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[La Prensa Austral] MERI Foundation Concerned About Increase in Stranded Whales After Collisions with Ships


The strandings in Chumeldén, Los Lagos Region; Mejillones, in the Antofagasta Region and the recent specimen stranded in the San Isidro lighthouse area have set off alarms in the scientific community.

90% of the world’s freight is transported across the oceans. Since the 1990s, the number of vessels has quadrupled, and ships have also grown in size, which has resulted in great danger for the cetaceans. Between 2007 and 2016, more than 1,200 whales in the world have collided with vessels. Maritime traffic continues to be the main threat to the giants of the sea, both because of ship strikes and noise pollution created by vessels, which can alter the cetaceans’ usual behavior. This noise is superimposed on the biological sounds that whales emit to communicate with each other, being so intense in some cases that it can cause hearing damage, internal hemorrhaging or disorientation, and can lead to stranding and even death of the animals.

That is why the MERI Foundation, focused on Science and Environmental Education, has expressed its concern about the recent events that have taken place on Chilean coasts. A blue whale stranded in Chumeldén, Los Lagos Region, was beached and died due to a collision with a ship, as confirmed by Sernapesca. In addition, a Bryde’s whale was found dead in Mejillones Bay, also due to ship strike, and finally, a Humpback whale was found dead near the San Isidro lighthouse, with wounds that suggested contact with a large vessel.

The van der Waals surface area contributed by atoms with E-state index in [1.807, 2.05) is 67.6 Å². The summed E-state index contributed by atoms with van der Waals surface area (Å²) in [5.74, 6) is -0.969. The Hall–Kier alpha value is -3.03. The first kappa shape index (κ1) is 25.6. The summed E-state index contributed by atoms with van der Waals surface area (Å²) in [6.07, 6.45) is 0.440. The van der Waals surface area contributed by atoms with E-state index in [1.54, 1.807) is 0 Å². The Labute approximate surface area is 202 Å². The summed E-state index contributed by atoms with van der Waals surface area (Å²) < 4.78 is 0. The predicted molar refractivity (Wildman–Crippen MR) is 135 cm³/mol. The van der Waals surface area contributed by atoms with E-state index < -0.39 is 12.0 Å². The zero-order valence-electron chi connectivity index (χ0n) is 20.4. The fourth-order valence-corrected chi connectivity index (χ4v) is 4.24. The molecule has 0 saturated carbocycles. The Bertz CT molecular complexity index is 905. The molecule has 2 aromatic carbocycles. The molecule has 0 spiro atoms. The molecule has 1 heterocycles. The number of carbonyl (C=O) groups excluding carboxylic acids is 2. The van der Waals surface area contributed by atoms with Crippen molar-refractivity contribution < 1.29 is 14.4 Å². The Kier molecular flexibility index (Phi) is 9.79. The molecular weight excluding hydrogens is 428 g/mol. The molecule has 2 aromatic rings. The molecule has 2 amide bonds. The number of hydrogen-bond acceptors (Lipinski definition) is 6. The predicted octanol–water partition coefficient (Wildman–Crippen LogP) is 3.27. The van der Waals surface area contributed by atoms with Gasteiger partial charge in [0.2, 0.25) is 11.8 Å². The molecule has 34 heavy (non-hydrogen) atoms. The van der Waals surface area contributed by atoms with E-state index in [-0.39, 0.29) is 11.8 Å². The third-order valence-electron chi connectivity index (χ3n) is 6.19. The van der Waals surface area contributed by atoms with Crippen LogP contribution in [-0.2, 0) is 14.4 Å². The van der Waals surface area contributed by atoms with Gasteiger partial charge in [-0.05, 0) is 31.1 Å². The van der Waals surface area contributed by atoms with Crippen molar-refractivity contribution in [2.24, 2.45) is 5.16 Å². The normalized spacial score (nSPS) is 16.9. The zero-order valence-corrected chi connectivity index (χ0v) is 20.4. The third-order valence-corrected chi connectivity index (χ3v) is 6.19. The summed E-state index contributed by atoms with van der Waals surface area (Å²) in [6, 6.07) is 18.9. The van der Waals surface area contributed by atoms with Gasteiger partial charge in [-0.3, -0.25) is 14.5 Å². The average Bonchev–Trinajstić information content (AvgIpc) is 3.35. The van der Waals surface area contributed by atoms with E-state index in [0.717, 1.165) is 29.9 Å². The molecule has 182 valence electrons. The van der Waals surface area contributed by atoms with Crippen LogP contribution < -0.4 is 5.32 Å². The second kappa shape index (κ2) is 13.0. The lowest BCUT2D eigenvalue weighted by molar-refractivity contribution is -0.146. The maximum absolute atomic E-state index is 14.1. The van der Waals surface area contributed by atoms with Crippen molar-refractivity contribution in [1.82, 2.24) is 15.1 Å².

In view of this, the foundation is promoting initiatives to reduce these incidents. The Executive Vice President of the MERI Foundation, Ana María Molina, warned that “maritime traffic is a threat that has been described for this area. All whales in the Francisco Coloane Marine Park are subject to this threat, the same threat that has been identified in the Corcovado Gulf for blue whales and other species that feed in that area. We have been researching since 2012, recording audios with a passive acoustic system to detect the whales’ songs, identify the species and associate it with their behavior, and hopefully see a recovery of species in this area, which is affected by the threat posed by maritime traffic,” she explained.

The foundation has been working with the Ministry of the Environment for two years on an initiative that seeks to address the danger to whales posed by maritime traffic, which has two objectives: “One is to install buoys, which is an early warning system, the first in South America to detect the presence of whales, so that vessels can take the necessary precautions. We know that vessels do not intend to cause these accidents, but they can still happen. The idea is to provide the vessels with information so that they can take precautions and avoid collisions with more information at hand.”